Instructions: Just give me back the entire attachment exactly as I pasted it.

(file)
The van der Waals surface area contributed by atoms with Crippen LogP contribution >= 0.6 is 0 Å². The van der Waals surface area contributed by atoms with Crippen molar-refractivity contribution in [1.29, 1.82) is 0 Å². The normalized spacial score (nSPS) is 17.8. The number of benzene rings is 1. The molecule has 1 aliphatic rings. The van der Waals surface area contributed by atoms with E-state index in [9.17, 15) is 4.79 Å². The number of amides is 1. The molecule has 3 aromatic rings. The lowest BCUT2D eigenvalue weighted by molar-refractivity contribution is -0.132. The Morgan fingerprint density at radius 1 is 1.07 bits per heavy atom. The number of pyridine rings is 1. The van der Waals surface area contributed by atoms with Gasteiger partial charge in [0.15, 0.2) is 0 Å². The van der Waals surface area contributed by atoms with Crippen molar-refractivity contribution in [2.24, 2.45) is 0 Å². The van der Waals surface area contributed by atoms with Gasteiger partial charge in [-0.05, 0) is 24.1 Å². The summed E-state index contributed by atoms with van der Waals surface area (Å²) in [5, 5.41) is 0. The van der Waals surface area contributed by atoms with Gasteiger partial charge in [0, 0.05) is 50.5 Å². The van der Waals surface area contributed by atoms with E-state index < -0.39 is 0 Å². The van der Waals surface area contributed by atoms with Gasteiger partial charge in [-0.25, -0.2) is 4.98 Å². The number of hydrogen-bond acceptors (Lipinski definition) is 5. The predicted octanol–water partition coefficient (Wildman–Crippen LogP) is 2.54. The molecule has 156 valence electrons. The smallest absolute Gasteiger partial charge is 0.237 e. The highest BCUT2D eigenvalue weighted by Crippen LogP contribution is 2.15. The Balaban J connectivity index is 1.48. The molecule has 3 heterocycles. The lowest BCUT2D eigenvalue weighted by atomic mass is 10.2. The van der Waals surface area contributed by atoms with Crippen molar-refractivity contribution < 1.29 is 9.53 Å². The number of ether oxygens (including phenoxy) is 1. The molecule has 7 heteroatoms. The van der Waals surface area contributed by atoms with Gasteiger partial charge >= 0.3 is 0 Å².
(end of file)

The van der Waals surface area contributed by atoms with Crippen LogP contribution >= 0.6 is 0 Å². The van der Waals surface area contributed by atoms with Crippen molar-refractivity contribution in [1.29, 1.82) is 0 Å². The normalized spacial score (nSPS) is 17.8. The number of benzene rings is 1. The molecule has 1 aliphatic rings. The van der Waals surface area contributed by atoms with E-state index in [9.17, 15) is 4.79 Å². The number of amides is 1. The molecule has 3 aromatic rings. The lowest BCUT2D eigenvalue weighted by molar-refractivity contribution is -0.132. The Morgan fingerprint density at radius 1 is 1.07 bits per heavy atom. The number of pyridine rings is 1. The van der Waals surface area contributed by atoms with Gasteiger partial charge in [0.15, 0.2) is 0 Å². The van der Waals surface area contributed by atoms with Crippen molar-refractivity contribution in [2.24, 2.45) is 0 Å². The van der Waals surface area contributed by atoms with Gasteiger partial charge in [-0.05, 0) is 24.1 Å². The summed E-state index contributed by atoms with van der Waals surface area (Å²) in [5, 5.41) is 0. The van der Waals surface area contributed by atoms with Gasteiger partial charge in [0, 0.05) is 50.5 Å². The van der Waals surface area contributed by atoms with E-state index < -0.39 is 0 Å². The van der Waals surface area contributed by atoms with Gasteiger partial charge in [-0.25, -0.2) is 4.98 Å². The number of hydrogen-bond acceptors (Lipinski definition) is 5. The predicted octanol–water partition coefficient (Wildman–Crippen LogP) is 2.54. The molecule has 156 valence electrons. The smallest absolute Gasteiger partial charge is 0.237 e. The highest BCUT2D eigenvalue weighted by Crippen LogP contribution is 2.15. The Balaban J connectivity index is 1.48. The molecule has 3 heterocycles. The lowest BCUT2D eigenvalue weighted by atomic mass is 10.2. The van der Waals surface area contributed by atoms with Crippen molar-refractivity contribution < 1.29 is 9.53 Å². The number of ether oxygens (including phenoxy) is 1. The molecule has 7 heteroatoms. The van der Waals surface area contributed by atoms with Gasteiger partial charge >= 0.3 is 0 Å².